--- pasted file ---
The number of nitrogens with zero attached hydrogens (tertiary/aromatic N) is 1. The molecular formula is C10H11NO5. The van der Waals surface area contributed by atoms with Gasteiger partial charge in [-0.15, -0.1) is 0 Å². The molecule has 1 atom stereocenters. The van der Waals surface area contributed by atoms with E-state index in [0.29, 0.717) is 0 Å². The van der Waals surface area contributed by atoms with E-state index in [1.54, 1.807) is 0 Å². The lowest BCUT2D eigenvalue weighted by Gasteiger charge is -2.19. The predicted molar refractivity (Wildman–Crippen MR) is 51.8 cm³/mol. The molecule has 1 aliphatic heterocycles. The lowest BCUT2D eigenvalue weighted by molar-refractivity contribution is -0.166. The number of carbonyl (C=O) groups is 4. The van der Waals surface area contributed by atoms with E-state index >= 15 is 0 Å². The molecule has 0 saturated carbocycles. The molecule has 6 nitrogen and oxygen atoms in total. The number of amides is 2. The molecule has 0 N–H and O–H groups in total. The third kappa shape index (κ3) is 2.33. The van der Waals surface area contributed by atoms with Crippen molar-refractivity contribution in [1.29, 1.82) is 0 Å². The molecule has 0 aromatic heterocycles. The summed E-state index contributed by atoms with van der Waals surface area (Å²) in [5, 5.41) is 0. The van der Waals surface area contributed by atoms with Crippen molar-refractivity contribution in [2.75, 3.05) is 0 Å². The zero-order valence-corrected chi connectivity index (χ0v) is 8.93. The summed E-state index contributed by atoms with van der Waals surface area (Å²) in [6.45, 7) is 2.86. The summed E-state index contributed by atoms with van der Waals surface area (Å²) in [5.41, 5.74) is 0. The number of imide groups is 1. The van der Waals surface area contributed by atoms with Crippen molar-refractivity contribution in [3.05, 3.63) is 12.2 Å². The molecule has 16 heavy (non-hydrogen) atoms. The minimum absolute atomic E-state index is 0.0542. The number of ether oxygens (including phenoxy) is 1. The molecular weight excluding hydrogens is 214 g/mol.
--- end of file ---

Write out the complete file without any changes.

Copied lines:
The number of nitrogens with zero attached hydrogens (tertiary/aromatic N) is 1. The molecular formula is C10H11NO5. The van der Waals surface area contributed by atoms with Gasteiger partial charge in [-0.15, -0.1) is 0 Å². The molecule has 1 atom stereocenters. The van der Waals surface area contributed by atoms with E-state index in [0.29, 0.717) is 0 Å². The van der Waals surface area contributed by atoms with E-state index in [1.54, 1.807) is 0 Å². The lowest BCUT2D eigenvalue weighted by Gasteiger charge is -2.19. The predicted molar refractivity (Wildman–Crippen MR) is 51.8 cm³/mol. The molecule has 1 aliphatic heterocycles. The lowest BCUT2D eigenvalue weighted by molar-refractivity contribution is -0.166. The number of carbonyl (C=O) groups is 4. The van der Waals surface area contributed by atoms with E-state index >= 15 is 0 Å². The molecule has 0 saturated carbocycles. The molecule has 6 nitrogen and oxygen atoms in total. The number of amides is 2. The molecule has 0 N–H and O–H groups in total. The third kappa shape index (κ3) is 2.33. The van der Waals surface area contributed by atoms with Crippen molar-refractivity contribution in [1.29, 1.82) is 0 Å². The molecule has 0 aromatic heterocycles. The summed E-state index contributed by atoms with van der Waals surface area (Å²) in [5, 5.41) is 0. The van der Waals surface area contributed by atoms with Crippen molar-refractivity contribution in [2.75, 3.05) is 0 Å². The zero-order valence-corrected chi connectivity index (χ0v) is 8.93. The summed E-state index contributed by atoms with van der Waals surface area (Å²) in [6.45, 7) is 2.86. The summed E-state index contributed by atoms with van der Waals surface area (Å²) in [5.41, 5.74) is 0. The number of imide groups is 1. The van der Waals surface area contributed by atoms with Crippen molar-refractivity contribution in [3.05, 3.63) is 12.2 Å². The molecule has 16 heavy (non-hydrogen) atoms. The minimum absolute atomic E-state index is 0.0542. The number of ether oxygens (including phenoxy) is 1. The molecular weight excluding hydrogens is 214 g/mol.